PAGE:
Sunday, June 5, 2011

On a different path















"It's so hard for him to learn," I told D'Arcy today.

I had hoped that Ben could benefit from the Kumon reading books his brother is doing. He did well circling or pointing to the answers with one of them.

But today when I tried to get him to do a second book, he couldn't focus and was disinterested. I could hear frustration mount in my voice as I tried to get him to do something he didn't want to do.

I felt defeated then and gloomy about Ben's future.

"He can learn, just not as fast as you'd like him to," D'Arcy said later.

It was a beautiful day with brilliant sun and we were walking through a wooded area. But I couldn't enjoy the sun -- or the lapping water or the frogs singing to each other -- because I was carrying my own black cloud around with me.

How can I be happy if my son can't read at a certain level? And express his thoughts through writing?

Maybe I can't push Ben's development forward, I thought. And maybe things like reading aren't important to him. Maybe he's on a different path, and who am I to force him down mine?

He is happy. So why can't I be happy for him?

I believe that happiness is a choice, one that can be chosen in any circumstance when we embrace life as it is, instead of fighting against it.

What do you think?

4 comments:

I think happiness is as fleeting and ephemeral as anything else. When we try for it or try to cling to it or desire it, it leaves us. That sounds a bit trite, I guess, but I've found it so. It gets more complex when one is a mother, I think -- the joys are more intense as are the sorrows. I like to think that when I am happy, I am grateful because I know that it's not forever. And I try not to despair, either, because sadness is just as quick to disappear.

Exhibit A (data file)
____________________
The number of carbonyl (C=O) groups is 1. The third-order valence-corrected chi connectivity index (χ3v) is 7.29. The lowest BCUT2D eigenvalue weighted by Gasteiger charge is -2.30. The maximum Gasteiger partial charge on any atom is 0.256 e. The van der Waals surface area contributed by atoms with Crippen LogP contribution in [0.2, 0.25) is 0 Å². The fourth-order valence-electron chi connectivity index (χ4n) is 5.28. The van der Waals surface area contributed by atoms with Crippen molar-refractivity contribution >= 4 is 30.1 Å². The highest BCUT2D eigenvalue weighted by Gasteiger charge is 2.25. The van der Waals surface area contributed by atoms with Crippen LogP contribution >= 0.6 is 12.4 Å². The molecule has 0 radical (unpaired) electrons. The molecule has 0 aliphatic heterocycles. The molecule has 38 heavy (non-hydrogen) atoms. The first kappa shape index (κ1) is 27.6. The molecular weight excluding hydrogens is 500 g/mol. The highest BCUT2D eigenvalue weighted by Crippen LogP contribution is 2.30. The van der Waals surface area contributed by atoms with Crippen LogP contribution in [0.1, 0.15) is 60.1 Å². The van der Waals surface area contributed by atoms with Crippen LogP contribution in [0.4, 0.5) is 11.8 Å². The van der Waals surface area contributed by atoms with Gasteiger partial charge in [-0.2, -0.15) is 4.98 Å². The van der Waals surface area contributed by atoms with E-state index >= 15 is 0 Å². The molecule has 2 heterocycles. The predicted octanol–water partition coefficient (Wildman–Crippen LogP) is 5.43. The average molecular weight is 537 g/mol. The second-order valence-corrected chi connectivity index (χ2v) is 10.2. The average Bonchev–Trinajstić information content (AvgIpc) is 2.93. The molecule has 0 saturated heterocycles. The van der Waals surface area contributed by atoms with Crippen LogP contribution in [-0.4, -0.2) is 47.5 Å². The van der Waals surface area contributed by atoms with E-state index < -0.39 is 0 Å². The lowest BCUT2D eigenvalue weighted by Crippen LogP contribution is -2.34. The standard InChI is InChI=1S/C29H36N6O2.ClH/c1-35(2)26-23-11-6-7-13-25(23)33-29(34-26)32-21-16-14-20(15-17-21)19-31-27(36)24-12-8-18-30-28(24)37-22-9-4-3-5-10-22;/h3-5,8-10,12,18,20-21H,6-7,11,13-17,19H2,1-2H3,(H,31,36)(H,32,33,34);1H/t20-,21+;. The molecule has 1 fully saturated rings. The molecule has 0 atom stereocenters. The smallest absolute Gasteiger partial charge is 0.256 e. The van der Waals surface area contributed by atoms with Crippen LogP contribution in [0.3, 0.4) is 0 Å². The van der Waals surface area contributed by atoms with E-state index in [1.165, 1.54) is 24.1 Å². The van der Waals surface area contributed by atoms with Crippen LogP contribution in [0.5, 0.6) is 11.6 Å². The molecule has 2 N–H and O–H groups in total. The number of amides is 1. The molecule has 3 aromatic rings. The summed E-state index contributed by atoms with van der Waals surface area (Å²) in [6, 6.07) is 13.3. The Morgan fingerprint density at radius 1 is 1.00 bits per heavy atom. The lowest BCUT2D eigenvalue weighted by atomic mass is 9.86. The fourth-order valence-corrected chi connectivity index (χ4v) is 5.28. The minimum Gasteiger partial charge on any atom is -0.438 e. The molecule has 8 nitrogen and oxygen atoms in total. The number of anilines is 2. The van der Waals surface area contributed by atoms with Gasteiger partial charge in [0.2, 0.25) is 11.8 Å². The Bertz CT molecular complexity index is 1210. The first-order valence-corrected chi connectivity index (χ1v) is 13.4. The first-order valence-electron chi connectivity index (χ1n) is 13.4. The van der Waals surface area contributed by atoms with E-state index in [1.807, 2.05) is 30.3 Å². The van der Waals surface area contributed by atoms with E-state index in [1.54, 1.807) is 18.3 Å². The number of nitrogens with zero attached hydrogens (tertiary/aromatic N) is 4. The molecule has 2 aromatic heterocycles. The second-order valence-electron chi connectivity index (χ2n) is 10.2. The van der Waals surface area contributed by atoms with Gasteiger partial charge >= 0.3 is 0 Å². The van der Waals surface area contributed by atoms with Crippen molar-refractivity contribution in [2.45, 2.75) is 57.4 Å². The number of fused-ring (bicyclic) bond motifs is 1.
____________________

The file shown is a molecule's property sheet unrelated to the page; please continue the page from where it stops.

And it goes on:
I don't think I am going to be too happy if Julia can't read, but I don't think there is too much I can do about it.
acceptance as a route to happiness?
dunno.
Lisa

I agree with Anon/Lisa. I just have to accept that it is what it is. Ever since I ceased the desire for myself and enjoyed the moments that my child is smiling, laughing, living happy, that's enough. I know it's simple to forget there's so much more we're doing for our children we don't think about and they are taking all that in as part of their growth.

Okay, Louise. It's official, "School or no School, 'I'm not going to stop writing' --I just love you guy's too much, and it's what I do!

So, Ben can't read. It's tough and it hurts; you're doubting whether you are a good mother--whether you could have done more in some way-- and are contemplating all the barriers to inclusion and independence. However, you have not been beaten, defeated or rendered powerless. You have another option: "The Capability Approach".

Now, I understand this option isn't for everyone. In fact, parents and people with disabilities (I hate this term, but use it for clarity) will argue against it, but one may be able to live a more fulfilling life. For instance, I use to attend the University Of Toronto, but had to withdraw due to the limitatations of my disability. Today, I am enrolled at George Brown College, while also preparing for surgery, and envision myself writing and advocating for others well into the future. For, I will forever remain an intellectual at heart.

Nontheless, I must admit, "Most of my knowledge has been acquired outside of school or from reading for myself." I have found other pathways, which hopefully will allow me to live my life, instead of merely surviving. This is also what I think Ben should do. We can always read for him, as he learns some new words along the way. Truth be told, "I already read for my brother, and he loves it." But, when I haven't seen him in awhile or checked my messages, he'll text me to say, "How R U?" This is more than enough for me.

love
matt

P.S. Can we take Ben fishing, somehow?

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